In its ongoing mission to bring history to life, honoring a local veteran each month of the school year by flying an American flag in their honor, the Hampton Bays School District has paid tribute to Navy vet Thomas Gately in February.
“The district is proud to honor Mr. Gately for his bravery and service to the United States,” Superintendent of Schools Lars Clemensen said.
Gately was recognized with a ceremony at Hampton Bays Elementary School on February 16. Highlights of the event included a performance by the Hampton Bays High School Select Choir and high school senior Jennifer Reyes’ reading of her winning Voice of Democracy essay. The ceremony culminated with Chris Ramos, commander of American Legion Hand-Aldrich Post 924, presenting Clemensen with a certificate and plaque to thank the district for its dedication to local veterans, followed by the raising of the flag in Gately’s honor.
Born in the South Bronx in 1941, Gately began his education at St. Raymond Grammar School. He moved to the East Bronx at the age of 13 and graduated from St. Nicholas of Tolentine High School in 1959.
One month after high school graduation, he enlisted in the U.S. Navy and commenced 14 weeks of boot camp at Naval Station Great Lakes, just north of Chicago, Illinois. After boot camp, he requested destroyer duty and was assigned to the USS Charles Roan DD853. On March 31, 1960, the Roan participated in a key Middle East force, cruising the Mediterranean Sea, Red Sea and Persian Gulf. After that, it became an engineering school ship until July 1961, when it underwent a year of modernization at the New York Naval Shipyard.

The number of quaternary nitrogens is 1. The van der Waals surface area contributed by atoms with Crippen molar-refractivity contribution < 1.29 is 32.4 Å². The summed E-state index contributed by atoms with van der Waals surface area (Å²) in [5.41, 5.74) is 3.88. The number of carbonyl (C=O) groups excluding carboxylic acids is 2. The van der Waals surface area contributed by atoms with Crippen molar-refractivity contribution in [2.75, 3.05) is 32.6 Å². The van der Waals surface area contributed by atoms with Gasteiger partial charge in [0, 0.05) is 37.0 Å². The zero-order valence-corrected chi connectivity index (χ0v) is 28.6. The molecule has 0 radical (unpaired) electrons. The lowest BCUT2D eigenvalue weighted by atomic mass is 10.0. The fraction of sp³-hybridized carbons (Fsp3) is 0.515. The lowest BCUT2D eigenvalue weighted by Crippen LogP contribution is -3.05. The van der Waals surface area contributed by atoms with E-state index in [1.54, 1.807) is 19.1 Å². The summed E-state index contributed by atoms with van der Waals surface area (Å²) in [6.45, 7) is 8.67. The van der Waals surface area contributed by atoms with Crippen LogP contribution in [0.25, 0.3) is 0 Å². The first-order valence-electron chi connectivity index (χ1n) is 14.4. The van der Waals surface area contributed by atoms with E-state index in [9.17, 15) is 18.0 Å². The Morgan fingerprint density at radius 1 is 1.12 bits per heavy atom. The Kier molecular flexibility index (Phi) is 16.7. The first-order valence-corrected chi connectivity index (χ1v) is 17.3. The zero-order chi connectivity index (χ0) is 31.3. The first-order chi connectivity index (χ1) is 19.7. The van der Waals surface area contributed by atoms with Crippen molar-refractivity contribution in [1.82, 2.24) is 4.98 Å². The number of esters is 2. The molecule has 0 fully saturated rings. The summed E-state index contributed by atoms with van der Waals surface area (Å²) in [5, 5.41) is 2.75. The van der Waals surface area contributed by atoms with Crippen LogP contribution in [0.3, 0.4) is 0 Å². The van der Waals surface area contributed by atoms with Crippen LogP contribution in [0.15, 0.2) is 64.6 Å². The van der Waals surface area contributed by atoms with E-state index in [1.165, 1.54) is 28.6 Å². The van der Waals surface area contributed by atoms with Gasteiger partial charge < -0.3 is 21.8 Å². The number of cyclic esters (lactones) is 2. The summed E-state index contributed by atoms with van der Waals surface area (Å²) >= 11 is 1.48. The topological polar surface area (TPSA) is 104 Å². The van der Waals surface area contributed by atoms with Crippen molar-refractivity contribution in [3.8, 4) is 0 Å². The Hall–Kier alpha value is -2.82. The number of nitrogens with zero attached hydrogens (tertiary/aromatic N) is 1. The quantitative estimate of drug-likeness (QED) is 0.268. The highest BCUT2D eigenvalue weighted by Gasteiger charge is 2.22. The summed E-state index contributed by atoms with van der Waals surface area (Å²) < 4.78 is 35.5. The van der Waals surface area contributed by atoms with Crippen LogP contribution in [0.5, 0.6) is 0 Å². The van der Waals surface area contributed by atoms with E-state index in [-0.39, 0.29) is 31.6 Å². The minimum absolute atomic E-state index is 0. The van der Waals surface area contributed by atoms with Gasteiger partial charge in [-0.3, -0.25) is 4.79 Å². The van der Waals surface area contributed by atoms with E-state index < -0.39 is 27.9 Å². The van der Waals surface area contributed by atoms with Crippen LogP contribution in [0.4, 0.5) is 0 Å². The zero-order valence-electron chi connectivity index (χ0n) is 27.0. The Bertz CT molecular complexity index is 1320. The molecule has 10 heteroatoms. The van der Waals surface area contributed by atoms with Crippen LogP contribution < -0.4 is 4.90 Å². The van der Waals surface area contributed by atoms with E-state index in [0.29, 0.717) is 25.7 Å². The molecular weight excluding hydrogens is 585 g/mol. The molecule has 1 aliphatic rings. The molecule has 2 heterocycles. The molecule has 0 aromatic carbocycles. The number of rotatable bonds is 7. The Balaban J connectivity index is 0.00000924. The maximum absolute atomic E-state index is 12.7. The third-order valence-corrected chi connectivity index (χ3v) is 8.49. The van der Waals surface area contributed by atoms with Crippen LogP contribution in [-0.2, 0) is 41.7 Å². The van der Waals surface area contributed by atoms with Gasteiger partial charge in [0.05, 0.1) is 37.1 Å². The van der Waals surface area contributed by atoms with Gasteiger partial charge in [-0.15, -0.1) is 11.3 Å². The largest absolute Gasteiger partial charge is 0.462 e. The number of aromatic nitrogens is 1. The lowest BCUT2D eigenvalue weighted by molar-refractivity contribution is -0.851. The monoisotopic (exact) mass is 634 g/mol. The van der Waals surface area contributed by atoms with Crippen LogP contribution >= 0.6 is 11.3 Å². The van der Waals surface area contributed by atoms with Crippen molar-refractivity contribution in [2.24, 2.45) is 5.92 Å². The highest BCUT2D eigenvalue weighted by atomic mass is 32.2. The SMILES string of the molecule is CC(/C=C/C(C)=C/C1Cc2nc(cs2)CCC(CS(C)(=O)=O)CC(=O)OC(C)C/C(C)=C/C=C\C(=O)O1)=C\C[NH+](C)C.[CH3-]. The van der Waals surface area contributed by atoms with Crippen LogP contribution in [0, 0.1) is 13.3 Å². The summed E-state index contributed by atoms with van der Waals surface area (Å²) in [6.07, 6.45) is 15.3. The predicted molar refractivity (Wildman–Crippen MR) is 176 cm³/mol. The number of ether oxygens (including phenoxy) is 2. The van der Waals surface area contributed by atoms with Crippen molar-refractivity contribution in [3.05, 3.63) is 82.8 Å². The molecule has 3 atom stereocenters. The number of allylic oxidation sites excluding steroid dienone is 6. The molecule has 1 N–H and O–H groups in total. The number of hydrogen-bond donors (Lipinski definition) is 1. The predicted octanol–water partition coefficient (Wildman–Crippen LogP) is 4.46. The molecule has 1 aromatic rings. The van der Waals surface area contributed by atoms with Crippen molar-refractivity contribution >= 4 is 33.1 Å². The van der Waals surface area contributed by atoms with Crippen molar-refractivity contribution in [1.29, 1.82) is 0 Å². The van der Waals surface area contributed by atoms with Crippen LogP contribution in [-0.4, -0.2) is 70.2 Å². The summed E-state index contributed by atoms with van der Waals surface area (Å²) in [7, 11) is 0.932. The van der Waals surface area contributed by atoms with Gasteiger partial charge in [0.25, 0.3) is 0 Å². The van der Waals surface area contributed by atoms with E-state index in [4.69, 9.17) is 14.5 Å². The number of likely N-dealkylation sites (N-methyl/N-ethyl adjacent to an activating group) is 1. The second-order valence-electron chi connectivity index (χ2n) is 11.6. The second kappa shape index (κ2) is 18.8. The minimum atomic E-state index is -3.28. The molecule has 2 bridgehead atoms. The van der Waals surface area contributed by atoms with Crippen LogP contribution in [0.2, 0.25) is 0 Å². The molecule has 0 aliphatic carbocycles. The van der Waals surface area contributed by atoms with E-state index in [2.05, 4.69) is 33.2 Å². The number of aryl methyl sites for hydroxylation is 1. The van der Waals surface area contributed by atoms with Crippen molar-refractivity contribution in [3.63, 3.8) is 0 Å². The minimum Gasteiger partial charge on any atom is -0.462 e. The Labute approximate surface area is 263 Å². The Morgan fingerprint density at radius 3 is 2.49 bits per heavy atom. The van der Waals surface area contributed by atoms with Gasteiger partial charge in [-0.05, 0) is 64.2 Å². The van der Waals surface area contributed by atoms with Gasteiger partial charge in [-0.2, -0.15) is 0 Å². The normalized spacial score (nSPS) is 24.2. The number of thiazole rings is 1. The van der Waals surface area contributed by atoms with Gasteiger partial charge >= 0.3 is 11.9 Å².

After refit and sea training in Guantanamo Bay, the Roan was assigned to the Cuban Quarantine in response to the United States’ first nuclear crisis. A Soviet nuclear weapon facility had been discovered in Cuba in October 1962, and President John F. Kennedy ordered the quarantine in retaliation.
Gately was a boatswain’s mate on the Roan and had a high-level security clearance. On board, his primary responsibility was to supervise deck maintenance activities such as painting, the upkeep of rigging and deck equipment. He ensured the Roan’s boats were operational and in good condition. He served his time honorably and was discharged in 1963.
For Gately, the Navy was only the beginning. After his discharge, he attended welding school for two years and joined Ironworkers Local 15. With them, he worked on foundations and tunnels for bridges and buildings. Major projects with Local 15 included the 4,260-foot-long Verrazano Bridge, the World Trade Center–Gately worked on the North Tower for three years–and the Welfare Island Tunnel, during which he worked side by side with urban miners welding and burning on the tunnel-digging machines. In total, he spent 33 years as an ironworker and operating engineer for New York City.
Gately married Rosie Doyle in 1975, moved to Hampton Bays, and in 1983, built the house he still lives in today. He joined the American Legion in 1988 and is also an active member of the Ancient Order of Hibernians and the Knights of Columbus.